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Olafur Eliasson’s Latest Installation Is a Hypnotic Tour of Color, Form and Perspective

Olafur Eliasson’s Latest Installation Is a Hypnotic Tour of Color, Form and Perspective

Olafur Eliasson is recognized around the world for his breathtaking artistic installations that reawaken a sense of self and the living world around us. The Icelandic–Danish artist has unveiled a new exhibition that continues on this trajectory, entitled “The Living Observatory” at The Art Space 193 in Daejeon, South Korea.

The multi-room artwork tinkers with the viewers’ sense of perspective through a tour of form and color. More than just a static installation, “The Living Observatory” is “co-produced by the viewer’s physical experience of them,” according to the artist. Eliasson divides the piece across four different colors planes — black (north), cyan (east), yellow (south), and magenta (west) — which correlate to the CMYK color scheme that is standard across printing and analog photography. The geometric passageways present a myriad of illusions, where the shapes seen from a distance remerge at a different scale upon closer inspection.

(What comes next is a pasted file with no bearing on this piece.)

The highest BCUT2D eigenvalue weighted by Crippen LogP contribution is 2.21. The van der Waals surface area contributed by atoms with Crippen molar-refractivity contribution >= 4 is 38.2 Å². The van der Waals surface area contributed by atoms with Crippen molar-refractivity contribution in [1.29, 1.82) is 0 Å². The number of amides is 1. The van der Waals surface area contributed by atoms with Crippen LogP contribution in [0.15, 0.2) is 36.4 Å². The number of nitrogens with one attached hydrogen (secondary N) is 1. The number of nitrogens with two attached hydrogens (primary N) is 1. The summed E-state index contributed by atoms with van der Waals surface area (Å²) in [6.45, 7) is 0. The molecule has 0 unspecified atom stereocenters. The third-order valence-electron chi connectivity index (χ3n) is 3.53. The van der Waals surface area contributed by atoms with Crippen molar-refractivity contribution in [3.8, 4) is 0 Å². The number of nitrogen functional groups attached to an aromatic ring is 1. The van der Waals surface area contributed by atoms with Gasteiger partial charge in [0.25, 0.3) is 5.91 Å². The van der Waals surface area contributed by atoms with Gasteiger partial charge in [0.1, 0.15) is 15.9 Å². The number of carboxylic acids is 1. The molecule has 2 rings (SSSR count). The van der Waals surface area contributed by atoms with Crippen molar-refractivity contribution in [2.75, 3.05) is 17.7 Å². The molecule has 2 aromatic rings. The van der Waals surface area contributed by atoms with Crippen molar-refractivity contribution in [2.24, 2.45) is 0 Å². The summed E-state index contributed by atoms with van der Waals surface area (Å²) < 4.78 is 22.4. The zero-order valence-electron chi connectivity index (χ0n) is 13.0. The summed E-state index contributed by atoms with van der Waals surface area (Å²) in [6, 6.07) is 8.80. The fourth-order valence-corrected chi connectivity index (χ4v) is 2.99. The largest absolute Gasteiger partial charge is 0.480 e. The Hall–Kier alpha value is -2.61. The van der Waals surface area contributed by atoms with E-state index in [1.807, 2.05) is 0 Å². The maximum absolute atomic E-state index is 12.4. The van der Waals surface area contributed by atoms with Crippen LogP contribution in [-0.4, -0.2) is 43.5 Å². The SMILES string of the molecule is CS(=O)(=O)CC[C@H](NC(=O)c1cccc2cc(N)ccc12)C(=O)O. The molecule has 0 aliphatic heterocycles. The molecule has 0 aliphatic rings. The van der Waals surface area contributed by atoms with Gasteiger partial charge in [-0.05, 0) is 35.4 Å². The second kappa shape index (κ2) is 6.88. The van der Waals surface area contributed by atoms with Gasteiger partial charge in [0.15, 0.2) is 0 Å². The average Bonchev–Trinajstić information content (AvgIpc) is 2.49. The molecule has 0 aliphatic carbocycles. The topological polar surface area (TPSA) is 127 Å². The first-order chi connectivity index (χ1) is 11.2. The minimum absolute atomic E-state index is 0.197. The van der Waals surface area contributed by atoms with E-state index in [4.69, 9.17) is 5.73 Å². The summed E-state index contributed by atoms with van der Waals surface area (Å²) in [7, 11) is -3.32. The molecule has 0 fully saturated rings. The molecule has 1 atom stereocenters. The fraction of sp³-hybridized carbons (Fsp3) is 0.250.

Eliasson‘s latest artwork joins a long list of captivating sculptures, films, and installations that comment on urgent issues such as the refugee and climate crisis. Works include a recent augmented reality piece for The Shed, his “Life” exhibition at Foundation Beyeler, along with his iconic transformation of the Tate Modern’s Turbine hall. “The Living Observatory” is now on view at The Art Space 193.

In other art news, researchers have uncovered massive camel sculptures that date back 8,000 years.

The Art Space 193
3-1 Doryong-dong,
Yuseong-gu, Daejeon,
South Korea

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